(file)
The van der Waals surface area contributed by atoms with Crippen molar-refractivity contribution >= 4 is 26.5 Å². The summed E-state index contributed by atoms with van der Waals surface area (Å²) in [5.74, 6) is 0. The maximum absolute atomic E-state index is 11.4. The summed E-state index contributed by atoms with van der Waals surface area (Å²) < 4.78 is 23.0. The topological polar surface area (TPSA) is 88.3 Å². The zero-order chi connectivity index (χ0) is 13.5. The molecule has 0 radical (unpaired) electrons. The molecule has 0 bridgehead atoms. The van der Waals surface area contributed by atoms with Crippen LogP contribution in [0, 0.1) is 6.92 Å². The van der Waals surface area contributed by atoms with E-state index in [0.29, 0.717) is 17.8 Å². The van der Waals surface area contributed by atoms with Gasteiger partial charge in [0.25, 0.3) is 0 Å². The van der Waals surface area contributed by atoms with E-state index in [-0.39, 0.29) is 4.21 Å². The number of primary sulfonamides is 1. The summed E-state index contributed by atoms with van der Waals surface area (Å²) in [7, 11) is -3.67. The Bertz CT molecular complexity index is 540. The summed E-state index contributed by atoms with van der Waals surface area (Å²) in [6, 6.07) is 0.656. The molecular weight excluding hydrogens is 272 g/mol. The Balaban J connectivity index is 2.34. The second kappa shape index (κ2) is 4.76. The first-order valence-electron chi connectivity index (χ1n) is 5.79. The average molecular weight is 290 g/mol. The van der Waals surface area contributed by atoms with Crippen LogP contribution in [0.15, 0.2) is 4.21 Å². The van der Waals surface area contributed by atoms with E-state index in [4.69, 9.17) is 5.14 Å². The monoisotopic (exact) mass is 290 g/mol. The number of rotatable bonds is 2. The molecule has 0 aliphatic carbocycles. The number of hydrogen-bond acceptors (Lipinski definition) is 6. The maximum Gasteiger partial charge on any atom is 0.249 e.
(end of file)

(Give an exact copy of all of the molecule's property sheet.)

The van der Waals surface area contributed by atoms with Crippen molar-refractivity contribution >= 4 is 26.5 Å². The summed E-state index contributed by atoms with van der Waals surface area (Å²) in [5.74, 6) is 0. The maximum absolute atomic E-state index is 11.4. The summed E-state index contributed by atoms with van der Waals surface area (Å²) < 4.78 is 23.0. The topological polar surface area (TPSA) is 88.3 Å². The zero-order chi connectivity index (χ0) is 13.5. The molecule has 0 radical (unpaired) electrons. The molecule has 0 bridgehead atoms. The van der Waals surface area contributed by atoms with Crippen LogP contribution in [0, 0.1) is 6.92 Å². The van der Waals surface area contributed by atoms with E-state index in [0.29, 0.717) is 17.8 Å². The van der Waals surface area contributed by atoms with Gasteiger partial charge in [0.25, 0.3) is 0 Å². The van der Waals surface area contributed by atoms with E-state index in [-0.39, 0.29) is 4.21 Å². The number of primary sulfonamides is 1. The summed E-state index contributed by atoms with van der Waals surface area (Å²) in [7, 11) is -3.67. The Bertz CT molecular complexity index is 540. The summed E-state index contributed by atoms with van der Waals surface area (Å²) in [6, 6.07) is 0.656. The molecular weight excluding hydrogens is 272 g/mol. The Balaban J connectivity index is 2.34. The second kappa shape index (κ2) is 4.76. The first-order valence-electron chi connectivity index (χ1n) is 5.79. The average molecular weight is 290 g/mol. The van der Waals surface area contributed by atoms with Crippen LogP contribution in [0.15, 0.2) is 4.21 Å². The van der Waals surface area contributed by atoms with E-state index in [4.69, 9.17) is 5.14 Å². The monoisotopic (exact) mass is 290 g/mol. The number of rotatable bonds is 2. The molecule has 0 aliphatic carbocycles. The number of hydrogen-bond acceptors (Lipinski definition) is 6. The maximum Gasteiger partial charge on any atom is 0.249 e.